2.1 Authorities. Numerous laws and court cases provide the authorities under which the Service acquires, manages, and protects its water rights.
A. Federal Laws. Service facilities, and their associated water rights, have been established and administered under various Federal laws, in addition to Executive orders, public land orders, and administrative regulations. Five of the most important laws are:
(1) The Fish and Wildlife Act of 1956 (16 U.S.C. 742a-742j), as amended, authorizes the Secretary of the Interior to take steps "required for the development, advancement, management, conservation, and protection of fish and wildlife resources including, but not limited to, . . . acquisition by purchase or exchange of land and water or interests therein".
(2) The Fish and Wildlife Coordination Act (16 U.S.C. 661-667e (1934)), as amended, authorizes Federal water resource agencies to acquire lands or interests in connection with water use projects specifically for mitigation and enhancement of fish and wildlife, and provides for management of such lands by the Service or by State wildlife agencies.
(3) Migratory Bird Conservation Act (16 U.S.C 715-715r (1929)), as amended, establishes a Migratory Bird Conservation Commission to approve acquisition of land, water, or land and water, recommended by the Secretary of the Interior as suitable for use for migratory birds. The act also authorizes appropriation of funds for the construction of dams, dikes, ditches, flumes, spillways, buildings, and other necessary improvements.
(4) The Endangered Species Act of 1973 (16 U.S.C. 1531-1544), as amended, provides for the conservation of threatened and endangered species of fish, wildlife, and plants by Federal action and by encouraging the establishment of State programs.
(5) The McCarran Amendment (43 U.S.C. 666 (1952)), waives the sovereign immunity of the United States and permits State courts to adjudicate all Federal water rights where there is a general adjudication designed to establish all rights in a watershed and the United States is properly served.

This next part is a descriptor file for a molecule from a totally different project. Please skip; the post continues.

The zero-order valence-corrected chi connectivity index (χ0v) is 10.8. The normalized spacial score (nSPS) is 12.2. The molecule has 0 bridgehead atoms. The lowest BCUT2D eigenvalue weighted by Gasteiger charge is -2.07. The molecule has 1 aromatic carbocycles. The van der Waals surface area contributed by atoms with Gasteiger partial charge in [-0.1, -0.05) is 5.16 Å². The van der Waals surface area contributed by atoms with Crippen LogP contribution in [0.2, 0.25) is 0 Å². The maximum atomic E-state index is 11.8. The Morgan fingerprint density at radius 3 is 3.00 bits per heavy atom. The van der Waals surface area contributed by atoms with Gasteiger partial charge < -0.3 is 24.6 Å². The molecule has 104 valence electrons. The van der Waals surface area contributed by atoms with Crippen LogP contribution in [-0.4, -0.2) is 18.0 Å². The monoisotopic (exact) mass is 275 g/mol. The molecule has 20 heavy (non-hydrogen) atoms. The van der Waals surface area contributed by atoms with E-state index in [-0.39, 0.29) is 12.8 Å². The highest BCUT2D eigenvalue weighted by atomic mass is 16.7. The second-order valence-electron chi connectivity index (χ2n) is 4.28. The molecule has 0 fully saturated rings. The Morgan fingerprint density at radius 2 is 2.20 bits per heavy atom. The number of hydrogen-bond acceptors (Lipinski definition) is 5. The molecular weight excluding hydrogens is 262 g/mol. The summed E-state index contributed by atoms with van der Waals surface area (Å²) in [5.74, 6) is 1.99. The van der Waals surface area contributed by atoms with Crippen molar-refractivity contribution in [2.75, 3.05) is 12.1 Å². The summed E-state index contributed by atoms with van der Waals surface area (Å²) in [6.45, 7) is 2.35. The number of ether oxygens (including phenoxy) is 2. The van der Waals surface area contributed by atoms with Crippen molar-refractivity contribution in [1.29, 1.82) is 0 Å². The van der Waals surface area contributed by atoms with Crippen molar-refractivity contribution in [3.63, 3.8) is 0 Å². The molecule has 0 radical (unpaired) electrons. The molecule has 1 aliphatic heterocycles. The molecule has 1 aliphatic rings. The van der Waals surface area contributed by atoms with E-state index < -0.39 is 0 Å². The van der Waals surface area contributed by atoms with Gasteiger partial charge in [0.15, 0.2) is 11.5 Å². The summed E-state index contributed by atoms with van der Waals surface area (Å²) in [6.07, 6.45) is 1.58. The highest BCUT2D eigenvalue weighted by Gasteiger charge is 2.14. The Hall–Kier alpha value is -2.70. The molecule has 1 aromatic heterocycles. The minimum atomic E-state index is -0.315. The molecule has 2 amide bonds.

B. Judicial Decisions. A number of judicial decisions have defined and affected the water rights of the Service. Three of those decisions concerning the "Winters Doctrine" or the doctrine of Federal reserved water rights, are:
(1) In Winters v. United States (1908), which involved the rights of an Indian tribe, the Supreme Court determined that when the Federal Government withdraws land from the public domain for a particular purpose, by implication it also reserves whatever unappropriated water is necessary to accomplish that purpose. That reserved right carries a priority as of the date of the reservation, regardless of when the water is actually put to use.
(2) In Arizona v. California (1963), the Court found that the principle underlying the reservation of water rights for Indian reservations was equally applicable to other Federal reservations, including wildlife refuges.
(3) In United States v. New Mexico (1978), the Supreme Court reaffirmed the doctrine of Federal reserved water rights but narrowed its parameters by differentiating between primary and secondary, or incidental, purposes. The Court ruled that a reserved right exists only for the primary purposes of the reservation, and that water rights for secondary purposes must be acquired in compliance with State law.
2.2 Definitions. The following definitions are provided to aid in the interpretation of this directive.
A. Abandonment and Forfeiture of Water Rights. Under the Appropriation Doctrine, a State water resource agency may find that a water right has been abandoned or forfeited. Abandonment requires an intent to permanently give up the water right. Forfeiture results from failure to use the water in the manner described in State statutes. Reserved water rights are not subject to State rules on abandonment or forfeiture.
B. Adjudication of Water Rights. An adjudication is an administrative or judicial determination of all rights to use water in a particular stream system or watershed to establish the priority, point of diversion, place and nature of use, and the quantity of water used among the various claimants. These stream or watershed adjudications can be initiated by a water user (including the United States) or by the State. The United States may be joined in an adjudication if the requirements of the McCarran Amendment are met.
C. Appropriation Doctrine. Water laws developed in the arid Western States--where water supplies are limited and often inadequate--are known as the Appropriation Doctrine. This doctrine is essentially a rule of capture, and awards a water right to a person actually using the water. It has two fundamental principles: